High Desert is the ninth in the Kate Delafield detective seriesand once again plunges us into a combination of crime and personal crisis. Nearly ten years after the last instalment Kate has retired and now faces an empty world without ‘the job’ which has filled her world for 25 years and the love of her despairing partner, Aimee. She even has to cope with the imminent prospect of losing her best friend, Maggie Schaeffer.
Kate has always struggled with her own demons, and in this book they provide the biggest battle. She can still front aggressive bikers, sweet-talk nutty neighbours, out-think pyromaniac murderers and out-run a ring of fire. But she has yet to deal with her own internal issues.
The plot finds Kate helping her old lieutenant, now Captain Walcott, who is concerned that Kate’s ex-partner has vanished while on enforced leave. Kate soon discovers that he has disappeared on purpose and carefully covered his traces. As her off-the-record investigations develop she tracks down his sister and finds the reason for both his long-term reticence to share his family background and his current precarious hideout, where he is waiting for his vengeful brother to appear.
Of much more importance to long-term Detective Delafield fans are the personal stories threaded around and through the ‘detective’ novel. First Maggie Schaeffer, owner of the Nightwood Bar and Kate’s closest friend, confidante and rock, is dying of lung cancer in a hospice, and pleading with Kate to help her end her life with dignity. Second, Kate’s forced retirement has left not just a void, but a vacuum in her life. She was ‘the job’ and without it she is lost. But even more than that, the horrors of a life filled with death can no longer be buried by the next case and the next crisis, and so they come back to haunt Kate in blood-drenched dreams.
Kate’s reaction to a lifetime of loss, a lifetime of suppressing her feelings and protecting those around her, both physically and emotionally, is to drink until she can no longer feel. And so the adorable and long-suffering Aimee, on-again, off-again partner of 19 years, has gone as well – relegated to a cold and empty rented cottage, living out of boxes and reading magazines while she waits for Kate to sort out her life.
For those who just read this book as a one-off crime novel this may all come as a revelation. But for those of us who have been reading Forrest’s books for 30 years, Kate and Aimee, Maggie, Joe and all the rest are old friends. They have lives and histories and have been part of our psyche since the first novel, Amateur City, was published in 1984. Revisiting their lives, remembering the earlier stories and re-engaging with them 10 years on is like going to a school reunion with a bunch of people you had forgotten, but never stopped loving.
Forrest’s brilliance is in the depth of her characters and the honesty and integrity of her story lines. Both her main players and the minor characters are very real. Kate has always touched the lives of many during her investigations; indeed, it is her interactions with the people she meets which make her more than just a detective – from women at the Nightwood Bar who became her family to the Hollywood has-beens of the Beverly Malibu. High Desert reminds us of them and introduces new faces. The lightest of touches brings back Patton and her yachting cap, Taylor’s retirement to grow avocados in Fallbrook, Tori and the friendly fire.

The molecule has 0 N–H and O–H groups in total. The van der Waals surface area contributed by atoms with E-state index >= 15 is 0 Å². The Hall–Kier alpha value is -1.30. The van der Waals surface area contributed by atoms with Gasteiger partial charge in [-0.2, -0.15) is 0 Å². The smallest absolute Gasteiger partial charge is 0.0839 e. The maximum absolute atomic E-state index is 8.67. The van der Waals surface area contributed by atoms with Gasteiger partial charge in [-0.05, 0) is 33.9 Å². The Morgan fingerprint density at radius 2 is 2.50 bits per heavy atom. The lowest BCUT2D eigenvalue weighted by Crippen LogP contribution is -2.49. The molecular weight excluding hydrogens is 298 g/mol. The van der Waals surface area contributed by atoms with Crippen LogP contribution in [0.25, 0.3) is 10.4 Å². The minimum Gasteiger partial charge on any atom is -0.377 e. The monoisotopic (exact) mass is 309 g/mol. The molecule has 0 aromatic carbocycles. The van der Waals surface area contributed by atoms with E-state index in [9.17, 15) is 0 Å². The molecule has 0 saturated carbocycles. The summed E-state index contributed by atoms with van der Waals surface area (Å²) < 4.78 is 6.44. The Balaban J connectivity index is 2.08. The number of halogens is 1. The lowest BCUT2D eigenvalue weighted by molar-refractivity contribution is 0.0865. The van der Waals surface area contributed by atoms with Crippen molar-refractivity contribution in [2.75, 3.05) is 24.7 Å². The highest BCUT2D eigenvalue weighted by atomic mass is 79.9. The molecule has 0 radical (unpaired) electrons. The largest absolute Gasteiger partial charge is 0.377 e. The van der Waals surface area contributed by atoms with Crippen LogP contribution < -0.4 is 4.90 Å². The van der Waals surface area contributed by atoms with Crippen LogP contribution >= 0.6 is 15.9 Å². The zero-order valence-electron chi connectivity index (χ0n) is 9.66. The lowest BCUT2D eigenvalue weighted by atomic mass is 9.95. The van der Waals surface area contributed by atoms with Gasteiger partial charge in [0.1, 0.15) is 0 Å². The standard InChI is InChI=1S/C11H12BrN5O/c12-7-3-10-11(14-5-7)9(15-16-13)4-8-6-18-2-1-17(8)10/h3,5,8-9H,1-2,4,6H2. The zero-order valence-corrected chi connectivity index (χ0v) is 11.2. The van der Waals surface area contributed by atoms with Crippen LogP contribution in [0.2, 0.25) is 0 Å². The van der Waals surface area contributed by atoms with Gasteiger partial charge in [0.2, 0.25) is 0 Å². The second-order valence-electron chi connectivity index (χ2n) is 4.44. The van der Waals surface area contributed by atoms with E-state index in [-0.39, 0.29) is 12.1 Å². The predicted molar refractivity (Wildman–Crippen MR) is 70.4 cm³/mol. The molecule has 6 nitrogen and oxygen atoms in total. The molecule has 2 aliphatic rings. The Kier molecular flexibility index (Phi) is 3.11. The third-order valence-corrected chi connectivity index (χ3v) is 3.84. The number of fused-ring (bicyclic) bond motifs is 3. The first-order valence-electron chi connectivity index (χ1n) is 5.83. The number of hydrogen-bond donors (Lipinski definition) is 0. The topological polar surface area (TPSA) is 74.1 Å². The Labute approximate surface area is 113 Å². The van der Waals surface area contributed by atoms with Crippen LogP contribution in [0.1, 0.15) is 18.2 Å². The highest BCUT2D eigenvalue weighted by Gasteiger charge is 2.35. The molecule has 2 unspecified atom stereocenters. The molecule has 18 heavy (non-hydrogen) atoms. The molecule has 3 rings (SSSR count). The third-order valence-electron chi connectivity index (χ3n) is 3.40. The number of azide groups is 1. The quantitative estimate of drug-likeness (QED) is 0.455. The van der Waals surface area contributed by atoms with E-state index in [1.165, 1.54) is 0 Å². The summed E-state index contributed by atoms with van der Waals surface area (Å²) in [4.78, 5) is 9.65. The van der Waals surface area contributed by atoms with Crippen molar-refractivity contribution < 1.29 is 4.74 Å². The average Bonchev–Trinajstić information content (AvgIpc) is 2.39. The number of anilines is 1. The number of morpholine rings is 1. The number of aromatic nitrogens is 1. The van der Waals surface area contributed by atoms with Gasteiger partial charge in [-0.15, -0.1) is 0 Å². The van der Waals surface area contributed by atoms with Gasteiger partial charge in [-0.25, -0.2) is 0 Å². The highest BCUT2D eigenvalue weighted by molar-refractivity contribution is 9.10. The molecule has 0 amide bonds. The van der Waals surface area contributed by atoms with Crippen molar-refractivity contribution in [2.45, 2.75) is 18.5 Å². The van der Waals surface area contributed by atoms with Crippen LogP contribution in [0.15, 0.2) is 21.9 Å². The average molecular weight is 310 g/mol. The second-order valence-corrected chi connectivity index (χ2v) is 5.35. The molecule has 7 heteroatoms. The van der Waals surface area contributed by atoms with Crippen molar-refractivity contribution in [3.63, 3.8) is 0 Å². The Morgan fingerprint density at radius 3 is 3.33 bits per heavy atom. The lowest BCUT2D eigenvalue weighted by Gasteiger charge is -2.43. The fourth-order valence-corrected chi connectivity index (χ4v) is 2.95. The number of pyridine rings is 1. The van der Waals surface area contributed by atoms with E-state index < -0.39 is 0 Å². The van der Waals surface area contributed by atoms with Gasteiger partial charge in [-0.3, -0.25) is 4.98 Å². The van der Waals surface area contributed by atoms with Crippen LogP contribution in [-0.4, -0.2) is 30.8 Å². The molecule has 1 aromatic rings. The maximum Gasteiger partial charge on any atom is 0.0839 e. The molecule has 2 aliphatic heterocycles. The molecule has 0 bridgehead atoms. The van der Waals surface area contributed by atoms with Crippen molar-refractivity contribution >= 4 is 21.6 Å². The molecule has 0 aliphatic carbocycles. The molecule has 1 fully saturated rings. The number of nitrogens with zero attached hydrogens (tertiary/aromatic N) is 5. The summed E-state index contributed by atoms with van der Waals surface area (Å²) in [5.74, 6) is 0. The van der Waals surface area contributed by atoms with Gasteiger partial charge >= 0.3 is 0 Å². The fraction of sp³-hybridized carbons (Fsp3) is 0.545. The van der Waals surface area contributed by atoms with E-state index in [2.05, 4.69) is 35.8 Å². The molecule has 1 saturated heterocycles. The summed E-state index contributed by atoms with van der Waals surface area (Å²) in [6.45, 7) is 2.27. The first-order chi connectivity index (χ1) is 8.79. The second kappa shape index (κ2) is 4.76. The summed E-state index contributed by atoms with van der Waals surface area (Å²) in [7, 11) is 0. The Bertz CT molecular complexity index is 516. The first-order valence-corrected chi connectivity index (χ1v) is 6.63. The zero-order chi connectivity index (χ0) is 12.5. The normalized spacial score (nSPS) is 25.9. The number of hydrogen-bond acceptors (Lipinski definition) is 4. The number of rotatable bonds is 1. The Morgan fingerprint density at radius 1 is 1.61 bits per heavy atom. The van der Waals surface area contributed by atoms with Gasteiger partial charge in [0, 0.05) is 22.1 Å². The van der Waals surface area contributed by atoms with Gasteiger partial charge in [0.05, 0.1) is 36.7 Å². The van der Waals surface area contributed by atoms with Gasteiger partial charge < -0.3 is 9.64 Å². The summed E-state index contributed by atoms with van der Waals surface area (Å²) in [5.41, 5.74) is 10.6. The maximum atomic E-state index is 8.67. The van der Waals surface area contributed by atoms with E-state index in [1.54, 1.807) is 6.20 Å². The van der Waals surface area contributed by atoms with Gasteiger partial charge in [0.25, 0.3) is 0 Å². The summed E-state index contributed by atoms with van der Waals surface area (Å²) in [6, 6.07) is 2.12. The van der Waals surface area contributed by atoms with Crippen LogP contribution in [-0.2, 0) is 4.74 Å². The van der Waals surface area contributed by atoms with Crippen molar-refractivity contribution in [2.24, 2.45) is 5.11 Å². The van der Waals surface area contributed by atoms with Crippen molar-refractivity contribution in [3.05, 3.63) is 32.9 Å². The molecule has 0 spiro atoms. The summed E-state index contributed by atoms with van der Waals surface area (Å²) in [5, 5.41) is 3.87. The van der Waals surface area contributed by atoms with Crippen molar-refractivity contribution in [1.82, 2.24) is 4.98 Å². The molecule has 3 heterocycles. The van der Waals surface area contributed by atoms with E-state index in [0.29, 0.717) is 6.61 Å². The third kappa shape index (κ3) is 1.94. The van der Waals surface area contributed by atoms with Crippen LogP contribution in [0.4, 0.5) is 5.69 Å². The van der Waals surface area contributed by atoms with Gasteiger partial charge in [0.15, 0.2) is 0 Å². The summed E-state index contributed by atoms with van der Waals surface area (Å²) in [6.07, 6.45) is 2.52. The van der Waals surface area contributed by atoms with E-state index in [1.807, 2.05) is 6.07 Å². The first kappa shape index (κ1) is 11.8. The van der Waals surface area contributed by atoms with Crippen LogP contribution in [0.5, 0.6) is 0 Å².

We have a myriad of lesbian crime and lesbian romance novels these days, in no small part thanks to the pioneering work and leadership of Forrest herself. What sets the Kate Delafield novels apart is that they are painful for their characters, they are not easy rollercoasters to follow and they don’t have happy emotional endings. The characters have matured as the series has progressed, as have we, the readers. The only person who hasn’t developed is Kate herself, because she has refused to face the biggest truth: that ‘protecting’ those closest to her has allowed her to hide from herself.
The importance of Katherine V. Forrest in modern lesbian literature cannot be overstated. Curious Wine was the first unabashed, modern and full-on lesbian romance written by a woman for women. While today it may strike some as tame and dated, at the time it was groundbreaking in its honesty. Before Curious Wine we had the depressing melodrama of Radclyffe Hall’s Well of Loneliness and the pulp fiction novels of the 1950s and ’60s that felt more like male porn than something women could relate to. Forrest gave us something romantic and soppy, unrealistic in its simplicity, but real in terms of how we felt and how we loved. Then she introduced a whole new genre – the lesbian detective novel. Before the hugely successful Val McDermid, before Claire McNab, Radclyffe and all the others who have followed, there was Katherine V. Forrest’s Kate Delafield.
Forrest has won multiple Lambda Literary Awards, a Golden Crown and the Lambda Literary Foundation’s Pioneer Award. She was senior editor at Naiad for 10 years, and supervising editor at Spinsters Ink during the critical blooming of lesbian fiction. She has edited hundreds of women’s works and dozens of anthologies, and has written book reviews and articles for many major publications. She served on the Lambda Literary Foundation board as president for many years and was instrumental in founding the LGBT Writers’ Retreat.
For many writers and readers Forrest is not only a groundbreaking leading light who opened up lesbian literature for new authors and audiences; she is one of the cornerstones who has supported, improved and developed the whole genre. Perhaps now she has retired from her key roles her fans can look forward to a flurry of books to make up for the long silence. Roll on the next Kate Delafield story – I can’t wait.
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